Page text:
10. Frostheart by Jamie Littler
Pick up Frostheart if you love well fleshed characters and you are willing to lose sleep over their safety. Frostheart is set in a world of strongholds dotted across the country and housing different cultures. Ash grows up on one of the strongholds with his grumpy yeti guardian Tobu. He discovers that he is a Song Weaver, which means he is blessed with the rare ability to connect with monsters (Leviathans) who live in the snow lands, through songs. But this kind of power is unstable and the monsters can connect with the Song Weaver and even control him. One day Ash saves the crew of the Frostheart, a sleigh of daring explorers, much to the dismay of the Fira stronghold. He is banished, but realizes he might have a chance at finding his lost parents. Littler knows how to craft relatable characters and break your heart. The Frostheart series is a trilogy (Escape from Aurora, Rise of the World Eater) and the characters keep getting finer and memorable.
11. The School for Good and Evil by Soman Chainani
Who doesn’t love magical schools! Children are whisked away every year to the School of Good and the School of Evil to train to be storybook princesses/princes or fairytale villains. Gentle Sophie has trained all her life to be a princess while her friend Agatha with her witchy demeanour and pet cat has been the town’s bet for the child who will enter the School of Evil that year. But the tables are turned when Sophie is dropped at the Evil school to learn about curses, and be nasty, while Agatha is dopped at the Good school to learn about animal communication, and being graceful, alongside princes and maidens. This one is a quick read, and the twists are plentiful. The Netflix adaptation is rumoured to be simply excellent. You might also be tempted because this is a six-book series, that I am hoping to make my way through, with more fairytale battles, curses, villains and trials; so that’s a lot of hot cocoa and uninterrupted reading time (and magic!) that you’ll be tied up with.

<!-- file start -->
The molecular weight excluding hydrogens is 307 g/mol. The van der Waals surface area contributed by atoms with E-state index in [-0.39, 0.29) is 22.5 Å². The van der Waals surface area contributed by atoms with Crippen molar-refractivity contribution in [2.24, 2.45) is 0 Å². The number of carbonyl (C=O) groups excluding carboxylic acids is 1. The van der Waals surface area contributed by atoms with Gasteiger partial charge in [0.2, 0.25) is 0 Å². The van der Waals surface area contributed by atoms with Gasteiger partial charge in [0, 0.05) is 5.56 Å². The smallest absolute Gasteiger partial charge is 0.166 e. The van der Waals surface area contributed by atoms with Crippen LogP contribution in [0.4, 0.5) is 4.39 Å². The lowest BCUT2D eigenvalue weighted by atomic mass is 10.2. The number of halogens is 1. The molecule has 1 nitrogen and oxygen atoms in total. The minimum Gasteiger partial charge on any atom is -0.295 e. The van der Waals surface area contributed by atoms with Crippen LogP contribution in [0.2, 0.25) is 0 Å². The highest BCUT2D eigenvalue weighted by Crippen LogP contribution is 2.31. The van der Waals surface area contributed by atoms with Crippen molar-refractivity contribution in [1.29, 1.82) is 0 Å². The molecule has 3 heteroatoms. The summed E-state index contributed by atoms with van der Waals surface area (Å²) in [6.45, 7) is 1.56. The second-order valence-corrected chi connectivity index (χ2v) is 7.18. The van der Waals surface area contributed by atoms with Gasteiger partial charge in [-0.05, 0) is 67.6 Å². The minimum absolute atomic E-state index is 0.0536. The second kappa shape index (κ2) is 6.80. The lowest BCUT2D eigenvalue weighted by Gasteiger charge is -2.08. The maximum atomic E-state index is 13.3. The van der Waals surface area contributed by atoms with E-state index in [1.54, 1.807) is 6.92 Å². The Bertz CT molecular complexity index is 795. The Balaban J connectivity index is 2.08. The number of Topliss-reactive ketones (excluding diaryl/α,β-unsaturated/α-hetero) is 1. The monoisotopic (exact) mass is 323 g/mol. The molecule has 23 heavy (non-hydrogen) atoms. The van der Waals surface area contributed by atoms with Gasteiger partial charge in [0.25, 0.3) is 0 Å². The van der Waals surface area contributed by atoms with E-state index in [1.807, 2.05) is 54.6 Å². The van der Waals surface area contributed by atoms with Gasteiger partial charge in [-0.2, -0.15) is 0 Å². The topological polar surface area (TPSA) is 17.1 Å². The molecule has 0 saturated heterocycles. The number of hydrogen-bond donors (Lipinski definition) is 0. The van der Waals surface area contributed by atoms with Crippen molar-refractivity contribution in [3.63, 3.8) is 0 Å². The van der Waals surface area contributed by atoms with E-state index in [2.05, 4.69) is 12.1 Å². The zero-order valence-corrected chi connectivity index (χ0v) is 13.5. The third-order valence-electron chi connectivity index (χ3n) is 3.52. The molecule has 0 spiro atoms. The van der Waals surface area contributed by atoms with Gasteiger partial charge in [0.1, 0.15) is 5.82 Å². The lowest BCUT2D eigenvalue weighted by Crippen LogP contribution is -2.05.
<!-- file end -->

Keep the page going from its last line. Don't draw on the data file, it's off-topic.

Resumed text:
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12. The Thief who Sang Storms by Sophie Anderson
Set in the brilliant world of Morovia, a broken-heart shaped island, The Thief who Sang Storms is a story of division and reconciliation. Morovia is divided; the humans live on one part of the island and the alkonosts or bird-people live in the other one. The reason for this division is a tidal wave that took away both the queens, and the alkonosts were blamed for being responsible for this tragedy. Linnet, unlike her father Nightingale, has not been able to sing magic. When her father is captured because of her fault, then she sets on a mission to unite the lands and rescue her father.
This is a beautiful story about prejudice, unity, and friendship. Linnet’s journey through wrecks, swamps and more makes her understand that being without magic might not mean that she is powerless.
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13. The Wizards of Once by Cressida Cowell
If you loved the How to Train your Dragon series by Cressida Cowell, or even if you didn’t, you will love the story of born-enemies, a boy Wizard Xar—who hasn’t found his magic yet—and a girl Warrior Wish—who loves a good adventure. When Xar’s plan of capturing a Witch (who have been extinct for generations) to steal its magic goes wrong, there are dungeons, black magic and an evil Queen waiting for the duo. The illustrations are the cherry on top. I cannot wait to find out what adventures these two have in the sequels.
14. Coraline by Neil Gaiman
It took me a long time to choose Coraline over Gaiman’s The Graveyard Book (where a boy is raised by ghosts). But at the end of the day, the grisly, dark, macabre Coraline with cats, button eyes, and other mother is what my nightmares are made of.
The best middle grade fantasy to read. Watch out for magical schools, tea with owls, witches, cursed sisters and trains run by trolls. Click To Tweet